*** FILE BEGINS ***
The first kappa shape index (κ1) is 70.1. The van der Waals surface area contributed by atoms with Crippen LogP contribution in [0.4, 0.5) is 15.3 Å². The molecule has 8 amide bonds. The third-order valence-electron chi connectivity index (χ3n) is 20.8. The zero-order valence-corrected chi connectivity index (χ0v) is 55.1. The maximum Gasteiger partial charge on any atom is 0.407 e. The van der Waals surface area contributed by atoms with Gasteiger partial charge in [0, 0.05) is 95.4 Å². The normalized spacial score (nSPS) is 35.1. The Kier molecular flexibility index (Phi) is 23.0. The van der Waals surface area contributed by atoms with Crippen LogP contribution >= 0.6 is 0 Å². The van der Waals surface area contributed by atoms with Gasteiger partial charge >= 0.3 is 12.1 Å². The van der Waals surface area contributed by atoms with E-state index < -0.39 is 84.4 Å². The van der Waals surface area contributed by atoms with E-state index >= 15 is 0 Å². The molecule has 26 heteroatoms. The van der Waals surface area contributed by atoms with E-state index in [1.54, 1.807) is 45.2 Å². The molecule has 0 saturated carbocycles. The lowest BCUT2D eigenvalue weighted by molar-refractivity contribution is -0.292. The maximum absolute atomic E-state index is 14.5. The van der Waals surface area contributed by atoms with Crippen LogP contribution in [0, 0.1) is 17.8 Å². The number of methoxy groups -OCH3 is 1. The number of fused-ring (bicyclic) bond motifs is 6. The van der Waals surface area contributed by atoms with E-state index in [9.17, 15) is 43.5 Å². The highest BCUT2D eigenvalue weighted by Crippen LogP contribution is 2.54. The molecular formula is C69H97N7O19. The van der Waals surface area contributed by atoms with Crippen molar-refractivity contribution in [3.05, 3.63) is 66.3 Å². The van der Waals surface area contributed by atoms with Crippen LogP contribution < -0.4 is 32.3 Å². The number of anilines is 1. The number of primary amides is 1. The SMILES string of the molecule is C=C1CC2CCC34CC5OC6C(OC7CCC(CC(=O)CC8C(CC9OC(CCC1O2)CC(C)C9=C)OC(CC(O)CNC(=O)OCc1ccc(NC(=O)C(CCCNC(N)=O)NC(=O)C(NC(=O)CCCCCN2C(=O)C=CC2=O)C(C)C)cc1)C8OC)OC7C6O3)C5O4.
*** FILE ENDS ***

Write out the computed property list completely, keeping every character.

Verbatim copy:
The first kappa shape index (κ1) is 70.1. The van der Waals surface area contributed by atoms with Crippen LogP contribution in [0.4, 0.5) is 15.3 Å². The molecule has 8 amide bonds. The third-order valence-electron chi connectivity index (χ3n) is 20.8. The zero-order valence-corrected chi connectivity index (χ0v) is 55.1. The maximum Gasteiger partial charge on any atom is 0.407 e. The van der Waals surface area contributed by atoms with Gasteiger partial charge in [0, 0.05) is 95.4 Å². The normalized spacial score (nSPS) is 35.1. The Kier molecular flexibility index (Phi) is 23.0. The van der Waals surface area contributed by atoms with Crippen LogP contribution >= 0.6 is 0 Å². The van der Waals surface area contributed by atoms with Gasteiger partial charge >= 0.3 is 12.1 Å². The van der Waals surface area contributed by atoms with E-state index < -0.39 is 84.4 Å². The van der Waals surface area contributed by atoms with E-state index >= 15 is 0 Å². The molecule has 26 heteroatoms. The van der Waals surface area contributed by atoms with E-state index in [1.54, 1.807) is 45.2 Å². The molecule has 0 saturated carbocycles. The lowest BCUT2D eigenvalue weighted by molar-refractivity contribution is -0.292. The maximum absolute atomic E-state index is 14.5. The van der Waals surface area contributed by atoms with Crippen LogP contribution in [0, 0.1) is 17.8 Å². The number of methoxy groups -OCH3 is 1. The number of fused-ring (bicyclic) bond motifs is 6. The van der Waals surface area contributed by atoms with E-state index in [9.17, 15) is 43.5 Å². The highest BCUT2D eigenvalue weighted by Crippen LogP contribution is 2.54. The molecular formula is C69H97N7O19. The van der Waals surface area contributed by atoms with Crippen molar-refractivity contribution in [3.05, 3.63) is 66.3 Å². The van der Waals surface area contributed by atoms with Crippen LogP contribution < -0.4 is 32.3 Å². The number of anilines is 1. The number of primary amides is 1. The SMILES string of the molecule is C=C1CC2CCC34CC5OC6C(OC7CCC(CC(=O)CC8C(CC9OC(CCC1O2)CC(C)C9=C)OC(CC(O)CNC(=O)OCc1ccc(NC(=O)C(CCCNC(N)=O)NC(=O)C(NC(=O)CCCCCN2C(=O)C=CC2=O)C(C)C)cc1)C8OC)OC7C6O3)C5O4.